L’Eclisse (1962)

The final instalment of Antonioni’s trilogy (along with L’Avventura and La Notte), L’Eclisse stars Alain Delon and Monica Vitti in a riveting encounter between a stockbroker and a translator. In its cinematic examination of existentialism, L’Eclisse constructs an atmosphere of despair.

Antonioni’s 1962 masterpiece ended up winning the Special Jury Prize at Cannes and was nominated for the Palme d’Or. Martin Scorsese has listed L’Eclisse as one of the films that had a profound impact on him, stating that it was a “step forward in storytelling… felt less like a story and more like a poem.”

Red Desert (1964)

Red Desert was Antonioni’s first foray into colour cinematography and it was certainly an iconic one. Starring Monica Vitti as a deeply distressed wife who cannot come to terms with the reality of her existence, Red Desert paints a compelling picture of the wastelands of modernity.

The film won the Golden Lion at the Venice Film Festival and received widespread critical acclaim. Antonioni said: “I want to paint the film as one paints the canvas; I want to invent the colour relationships, and not limit myself to photographing only natural colours.”

Blow-Up (1966)

Probably Antonioni’s most well-known work, Blow-Up features David Hemmings as a photographer in London who gets caught up in sinister events. It won the Palme d’Or at Cannes Film Festival, prompting even Ingmar Bergman who disliked Antonioni’s work to call the film a masterpiece.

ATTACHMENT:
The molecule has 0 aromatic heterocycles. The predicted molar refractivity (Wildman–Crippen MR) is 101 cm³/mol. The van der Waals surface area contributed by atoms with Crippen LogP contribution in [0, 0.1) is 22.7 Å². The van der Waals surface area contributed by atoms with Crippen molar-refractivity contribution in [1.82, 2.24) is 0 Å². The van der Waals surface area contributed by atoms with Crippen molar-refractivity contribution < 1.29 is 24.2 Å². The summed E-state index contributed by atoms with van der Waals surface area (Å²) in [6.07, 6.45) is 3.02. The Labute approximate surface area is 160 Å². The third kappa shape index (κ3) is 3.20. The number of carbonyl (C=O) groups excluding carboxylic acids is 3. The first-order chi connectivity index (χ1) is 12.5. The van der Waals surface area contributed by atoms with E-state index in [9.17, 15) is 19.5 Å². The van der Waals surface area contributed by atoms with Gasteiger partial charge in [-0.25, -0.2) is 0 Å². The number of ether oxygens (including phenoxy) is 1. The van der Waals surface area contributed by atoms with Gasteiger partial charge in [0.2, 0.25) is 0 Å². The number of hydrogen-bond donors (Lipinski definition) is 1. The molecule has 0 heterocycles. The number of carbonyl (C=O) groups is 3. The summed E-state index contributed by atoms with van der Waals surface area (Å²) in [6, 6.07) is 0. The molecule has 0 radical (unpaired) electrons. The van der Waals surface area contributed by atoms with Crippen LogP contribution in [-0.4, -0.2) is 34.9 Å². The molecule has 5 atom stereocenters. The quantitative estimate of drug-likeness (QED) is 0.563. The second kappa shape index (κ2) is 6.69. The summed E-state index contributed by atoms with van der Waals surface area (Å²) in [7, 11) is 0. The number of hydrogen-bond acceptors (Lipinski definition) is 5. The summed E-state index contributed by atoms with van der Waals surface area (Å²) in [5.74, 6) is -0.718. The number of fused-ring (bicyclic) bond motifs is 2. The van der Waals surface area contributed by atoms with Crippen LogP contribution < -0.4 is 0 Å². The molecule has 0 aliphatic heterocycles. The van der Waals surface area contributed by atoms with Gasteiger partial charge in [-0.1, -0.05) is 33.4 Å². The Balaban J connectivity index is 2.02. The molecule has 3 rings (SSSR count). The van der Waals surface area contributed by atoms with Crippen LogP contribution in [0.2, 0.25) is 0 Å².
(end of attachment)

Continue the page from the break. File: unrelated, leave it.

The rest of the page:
The filmmaker said: “Blow-up is my most unorthodox film, but it is unorthodox in montage, as well as photography. At the Centro Sperimentale they teach you never to cut a shot during its action. Yet I continually do that in Blow-up. Hemmings starts walking to a phone booth-snip go a few frames-in a flash, he is there. Or take the scene in which he photographs Verushka; I cut many frames during that action, doing what the teachers at the Centro regard as utterly scandalous.”

The Passenger (1975)

Starring Jack Nicholson as a disillusioned journalist, The Passenger presents an engaging investigation of the question of identity contextualised within a framework of international intrigue. Much like Antonioni’s other works, The Passenger is a memorable meditation on the illusory nature of existence.

Antonioni reflected, “When I see The Passenger now, I ask myself why I did a particular scene in that particular way. Only after the completion of the film could I explain why I chose that solution to a given sequence. However, while I am shooting, it is instinct that I follow. The only need that I had was to be free with my camera.”

Adding: “Usually we follow one person, or the camera moves between two people in dialogue. In this film, I did not want to maintain one style. I wanted the technical solution to each problem to come to me intuitively without any preconceptions. There isn’t any unity of style. The unity of the film comes from inside the film, itself, from the relationship between me and the world and between me and my characters.”